How to Keep two PCs Synched
August 19, 2010 5:17 PM   Subscribe

I have a netbook. I also have a home PC. I would like for the content of them to be largely identical. How can I easily (and cheaply) accomplish this?

(I realize that this question has been asked before, but it seems to have been a few years since the last time, and I'm hoping there are better solutions now.)

I just got a brand new shiny netbook, which I'm toting all over the city using for web surfing and email and typing of class notes. I also have a giant, honking desktop-replacement type laptop that lives on my desk at home and doesn't go out much, but is my primary machine at home.

I would like for these two computers to have the same content, both in files and in things like browser history. It's pretty easy to move files back and forth using Dropbox or a USB drive, but I frequently have moments where I think of an article I read that would be useful to what I'm doing, but I can't easily find it again because I read it on the other machine, so it's not a part of the browser history of the machine I'm currently using. I download articles from the web and edit photos and make changes to stuff frequently, and I'd like to have all of that in both places. I save passwords in my browser and then can't remember them when I go to sign in on the other machine. I make playlists on iTunes and such that I hate having to recreate, even if I have copies of the music both places.

Is there some solution to this, either software or hardware? I'd basically like to run the same computer on two different machines, so that the experience is seamless and identical. Any way to do this? I can afford to spend up to $200 on a product that really accomplishes the goal. Thanks!
posted by decathecting to Computers & Internet (16 answers total) 13 users marked this as a favorite
Which OS does the Netbook run? What about the laptop?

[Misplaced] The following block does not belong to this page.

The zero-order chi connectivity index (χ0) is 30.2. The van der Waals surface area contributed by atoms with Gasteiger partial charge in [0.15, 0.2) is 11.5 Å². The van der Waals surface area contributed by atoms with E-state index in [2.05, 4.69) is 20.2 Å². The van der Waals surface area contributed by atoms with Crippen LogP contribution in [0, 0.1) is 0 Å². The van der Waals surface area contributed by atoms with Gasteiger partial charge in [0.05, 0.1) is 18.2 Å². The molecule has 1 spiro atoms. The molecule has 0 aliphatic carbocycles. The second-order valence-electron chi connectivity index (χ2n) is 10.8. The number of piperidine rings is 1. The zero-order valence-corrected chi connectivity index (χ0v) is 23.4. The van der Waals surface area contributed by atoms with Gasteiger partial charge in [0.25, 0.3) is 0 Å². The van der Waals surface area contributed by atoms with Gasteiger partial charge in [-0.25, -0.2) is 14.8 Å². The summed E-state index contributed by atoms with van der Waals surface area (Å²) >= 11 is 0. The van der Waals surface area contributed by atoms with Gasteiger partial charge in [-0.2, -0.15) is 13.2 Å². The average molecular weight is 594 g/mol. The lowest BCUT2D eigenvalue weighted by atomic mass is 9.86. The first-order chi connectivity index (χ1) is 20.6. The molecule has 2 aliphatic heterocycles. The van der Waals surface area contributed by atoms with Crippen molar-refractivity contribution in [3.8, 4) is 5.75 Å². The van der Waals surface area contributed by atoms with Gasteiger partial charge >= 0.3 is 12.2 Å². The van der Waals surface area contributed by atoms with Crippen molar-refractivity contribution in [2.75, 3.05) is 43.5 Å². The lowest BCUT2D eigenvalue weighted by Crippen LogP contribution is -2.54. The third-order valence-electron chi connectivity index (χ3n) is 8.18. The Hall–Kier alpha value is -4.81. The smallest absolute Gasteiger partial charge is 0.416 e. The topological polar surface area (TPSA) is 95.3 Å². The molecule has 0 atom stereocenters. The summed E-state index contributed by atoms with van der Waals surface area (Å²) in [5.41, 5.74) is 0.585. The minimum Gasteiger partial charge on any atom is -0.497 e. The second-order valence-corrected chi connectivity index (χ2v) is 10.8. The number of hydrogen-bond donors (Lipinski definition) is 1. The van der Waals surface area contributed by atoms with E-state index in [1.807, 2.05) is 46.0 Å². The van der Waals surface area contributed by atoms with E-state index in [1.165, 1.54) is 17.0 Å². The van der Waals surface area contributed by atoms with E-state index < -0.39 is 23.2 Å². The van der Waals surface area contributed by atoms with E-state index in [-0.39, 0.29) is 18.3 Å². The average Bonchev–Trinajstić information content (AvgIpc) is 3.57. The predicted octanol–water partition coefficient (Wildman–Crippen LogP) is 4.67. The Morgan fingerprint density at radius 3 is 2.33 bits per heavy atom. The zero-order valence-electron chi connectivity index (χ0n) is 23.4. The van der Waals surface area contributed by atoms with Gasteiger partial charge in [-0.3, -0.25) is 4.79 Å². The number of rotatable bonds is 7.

posted by griphus at 5:19 PM on August 19, 2010

Ooh, ooh, despite being something of a computer n00b, I know a way to do that: If you use Firefox as your browser, there's an add-on called Xmarks which among other things will synchronize open tabs among all the computers on your wireless network. I use it a lot for just that purpose and find that it works great. (Be sure to run the synchronization sequence when you're done using the netbook, or set it to synchronize frequently.)

posted by DrGail at 5:26 PM on August 19, 2010

I dont know of a single product offhand that will manage all that, but a combination of products would:
Dropbox would keep your My Documents folder in sync (that would cover edited pictures if you keep them there)
Chrome and Firefox web browsers both have built in features and plugins that will synchronize open tabs, bookmarks, and passwords. There are also "save for later" tools that are good for that sort of thing (Instapaper comes to mind)
Syncing iTunes: iTunes has built in support for keeping two libraries in sync. I believe it includes playlists. The downside is your music library must be stored on both machines, which could eat into your laptop's disk space and both machines must be on the same network to do the actual synchronization (once everything's synced, you can unplug and head out).
posted by StickyC at 5:28 PM on August 19, 2010

Chrome's browser sinks with browsers on other computers, and the bookmarks themselves are stored (and synced) in Google Docs.

Evernote is a free program for syncing notes and web clippings across computers.
posted by KokuRyu at 5:32 PM on August 19, 2010

Response by poster: Netbook runs Windows 7 starter (though it can be upgraded to the full version). PC runs Windows 7. My primary programs are Firefox, MS Office, Windows Media Player, and iTunes.
posted by decathecting at 5:35 PM on August 19, 2010

If both are connected to the net, I'd samba share the desktop drive, and periodically rsync that to the laptop drive for times the laptop isn't connected to the net.
posted by orthogonality at 5:44 PM on August 19, 2010

Firefox Sync from Mozilla is another way to copy Firefox tabs, history, and bookmarks between computers. It will be built in to Firefox 4, and it encrypts your data before it leaves your computer to protect against attacks on the sync server. (But unlike Xmarks, it does not work with other browsers.)
posted by mbrubeck at 5:45 PM on August 19, 2010

I've been using Firefox Sync on my desktop PC (Windows XP) & my netbook (dual-booting Jolicloud & Windows XP). It syncs the passwords & tabs, but it's not great with my bookmarks--for those I use Delicious.

For syncing articles & other things to read, I've been using Read It Later. It's like Instapaper.

For my writing projects, I use Dropbox, but I also like Google Docs and Zoho Writer.
posted by dragonplayer at 5:45 PM on August 19, 2010